No, it’s not Revil, Ragnar Locker, BlackMatter, or Conti to make it to the top three ransomware threats responsible for a crushing majority of attacks in the U.S. and worldwide. Instead, the danger comes from where you least expect it.
While there are countless ransomware gangs, it seems that only a few of them dominate the whole encryption-attacks landscape. Just three ransomware families, all of them keeping a low profile, account for 64% of all threats detected, according to new data gathered by Bitdefender in August: WanaCryptor, Stop/DJVU, and Phobos.
A Bitdefender report published earlier this week examined 19.8 million malware detections collected by its telemetry to better understand the current ransomware ecosystem. The team managed to spot a jaw-dropping total of 250 different ransomware families, with only three dominating the field with their massive attack volumes.
Top Ransomware Threats
WannaCryptor was found responsible for 30% of threats, Stop/DJVU for 19%, and Phobos trailed just behind with 15%.
All three have somehow kept a low profile, none of them making loads of headlines. However, Phobos was listed as a top ransomware threat in a Joint Cybersecurity Advisory put out by the U.S. government ahead of Labor Day weekend. The FBI said that cybercriminals were likely to attack during the holiday, while most employees were on vacation.
Other names that made it to Bitdefender’s list include BearCrypt, Locker, Avaddon, BrainCrypt, GoldenEye, Cerber, and LockBit. Although Avaddon announced it would release decryptors and shut down its RaaS operations, plans changed, and the group was highly active in August.
LockBit was behind a late August attack on Bangkok Airways and exposed sensitive data after the company refused to pay the ransom. The attack was allegedly related to an Accenture data breach in July.
Cerber also made an appearance in an August SonicWall analysis as one of the top threats of 2021 H1. That same report pointed the finger at the highly active Ryuk as being the culprit for the most significant attack volume, with the SamSam rounding out the top three. The latter two don’t make Bitdefender’s top 10, however.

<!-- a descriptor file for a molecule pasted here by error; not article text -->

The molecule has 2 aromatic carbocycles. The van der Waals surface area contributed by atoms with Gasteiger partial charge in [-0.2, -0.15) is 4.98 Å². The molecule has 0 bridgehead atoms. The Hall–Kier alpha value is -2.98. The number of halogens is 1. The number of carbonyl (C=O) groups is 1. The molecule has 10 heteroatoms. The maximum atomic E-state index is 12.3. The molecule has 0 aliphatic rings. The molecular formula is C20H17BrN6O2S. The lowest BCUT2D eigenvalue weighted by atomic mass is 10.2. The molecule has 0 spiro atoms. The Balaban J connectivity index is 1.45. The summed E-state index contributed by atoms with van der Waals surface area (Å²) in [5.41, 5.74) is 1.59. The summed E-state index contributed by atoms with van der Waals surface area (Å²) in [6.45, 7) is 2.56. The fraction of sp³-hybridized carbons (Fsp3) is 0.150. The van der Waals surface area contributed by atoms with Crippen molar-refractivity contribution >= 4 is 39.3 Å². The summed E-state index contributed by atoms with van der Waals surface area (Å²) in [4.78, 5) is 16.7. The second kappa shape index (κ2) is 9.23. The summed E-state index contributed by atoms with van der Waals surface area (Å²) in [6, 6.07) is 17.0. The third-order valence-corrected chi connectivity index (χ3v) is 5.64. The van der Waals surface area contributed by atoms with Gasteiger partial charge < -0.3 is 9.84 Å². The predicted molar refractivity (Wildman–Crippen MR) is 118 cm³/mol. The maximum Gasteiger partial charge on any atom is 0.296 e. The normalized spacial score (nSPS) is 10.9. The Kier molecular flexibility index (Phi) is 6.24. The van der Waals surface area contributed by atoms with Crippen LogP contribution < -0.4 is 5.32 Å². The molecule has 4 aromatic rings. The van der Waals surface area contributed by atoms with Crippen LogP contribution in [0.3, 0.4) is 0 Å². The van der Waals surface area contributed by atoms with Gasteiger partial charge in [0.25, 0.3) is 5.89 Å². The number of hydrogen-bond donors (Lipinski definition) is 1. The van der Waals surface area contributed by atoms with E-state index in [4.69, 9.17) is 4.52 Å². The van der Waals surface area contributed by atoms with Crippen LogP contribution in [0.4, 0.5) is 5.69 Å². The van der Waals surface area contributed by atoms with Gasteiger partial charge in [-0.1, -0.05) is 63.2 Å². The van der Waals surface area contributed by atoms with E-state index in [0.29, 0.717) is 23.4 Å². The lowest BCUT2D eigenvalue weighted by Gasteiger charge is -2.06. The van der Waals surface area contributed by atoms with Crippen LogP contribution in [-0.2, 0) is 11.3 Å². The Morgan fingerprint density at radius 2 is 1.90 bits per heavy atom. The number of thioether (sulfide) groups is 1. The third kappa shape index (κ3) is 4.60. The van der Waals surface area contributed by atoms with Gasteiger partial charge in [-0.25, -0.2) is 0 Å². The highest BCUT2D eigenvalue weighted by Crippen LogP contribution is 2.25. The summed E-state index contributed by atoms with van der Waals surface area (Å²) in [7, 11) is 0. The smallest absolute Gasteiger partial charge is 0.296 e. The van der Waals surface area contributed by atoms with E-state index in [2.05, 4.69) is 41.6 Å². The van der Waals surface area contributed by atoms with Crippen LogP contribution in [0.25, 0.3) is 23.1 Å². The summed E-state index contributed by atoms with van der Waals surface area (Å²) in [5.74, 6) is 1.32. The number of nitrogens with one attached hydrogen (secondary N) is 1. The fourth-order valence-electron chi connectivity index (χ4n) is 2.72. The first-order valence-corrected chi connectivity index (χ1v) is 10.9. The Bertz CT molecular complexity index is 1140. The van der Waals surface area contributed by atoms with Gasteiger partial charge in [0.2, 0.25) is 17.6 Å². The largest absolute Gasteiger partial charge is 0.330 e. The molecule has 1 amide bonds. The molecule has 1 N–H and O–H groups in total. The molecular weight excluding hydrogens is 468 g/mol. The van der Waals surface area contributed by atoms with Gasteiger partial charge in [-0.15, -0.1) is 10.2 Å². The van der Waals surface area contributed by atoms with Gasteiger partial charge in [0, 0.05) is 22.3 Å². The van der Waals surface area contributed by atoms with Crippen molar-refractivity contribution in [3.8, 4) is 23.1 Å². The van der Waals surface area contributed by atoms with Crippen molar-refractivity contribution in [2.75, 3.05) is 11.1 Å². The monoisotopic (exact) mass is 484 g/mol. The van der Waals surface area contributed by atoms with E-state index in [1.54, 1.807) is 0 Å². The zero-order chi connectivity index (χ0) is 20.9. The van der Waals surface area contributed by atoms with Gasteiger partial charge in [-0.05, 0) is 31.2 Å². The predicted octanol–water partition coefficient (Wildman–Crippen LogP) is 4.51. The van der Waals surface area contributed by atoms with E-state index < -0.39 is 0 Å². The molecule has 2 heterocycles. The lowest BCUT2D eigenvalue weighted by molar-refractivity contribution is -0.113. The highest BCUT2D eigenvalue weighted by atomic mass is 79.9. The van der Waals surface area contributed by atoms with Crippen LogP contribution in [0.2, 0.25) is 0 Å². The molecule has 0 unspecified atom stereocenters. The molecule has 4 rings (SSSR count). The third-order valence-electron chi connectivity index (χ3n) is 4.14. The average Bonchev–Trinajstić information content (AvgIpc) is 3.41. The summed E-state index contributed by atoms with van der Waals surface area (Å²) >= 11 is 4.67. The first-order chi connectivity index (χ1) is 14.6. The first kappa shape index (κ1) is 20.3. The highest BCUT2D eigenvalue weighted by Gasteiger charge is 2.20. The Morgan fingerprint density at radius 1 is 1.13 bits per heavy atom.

Ransomware Families Prefer High-Volume Attacks
With headlines revolving around ransomware families such as REvil and BlackMatter, it’s only natural to think their attacks are the greatest threat to organizations. But those are high-profile attacks, which require weeks or months of preparation and go for millions of dollars in ransom.
The high-volume ransomware attacks are instead carried out by affiliates looking for quick strikes, many of them targeted at smaller businesses.
“Opportunistic adversaries and RaaS groups will represent a higher percentage compared to groups that are more selective about their targets, since they prefer more volume instead of higher value,” the report noted.
The majority of these attacks are limited and less impactful. The researchers added that the report analyzed malware detections rather than the extent of the infections within a given organization.
“We are only counting total cases, not considering how significant the impact of infection is,” they wrote.
Ransomware In Numbers
The sector most targeted by ransomware is by far telecommunication, with 51% of ransomware attacks detected.
“Telecommunications services are particularly high as their customers are included within the detections,” the analysts noted.
According to the report, organizations like utilities only accounted for 1% of threats detected, while tech companies were only targeted by 7% of ransomware threats.
Geographically speaking, the report showed that the U.S. is at the top of the list of countries bombarded by ransomware attacks, with a full 30% of detections. India (17%) and Brazil (15%) fall second and third, respectively.
While ‘detection’ doesn’t equal ‘infection,’ Bitdefender’s concerning findings show that a handful of RaaS groups launching mass attacks still dominate the ransomware business.
Bitdefender Top 10 Ransomware Families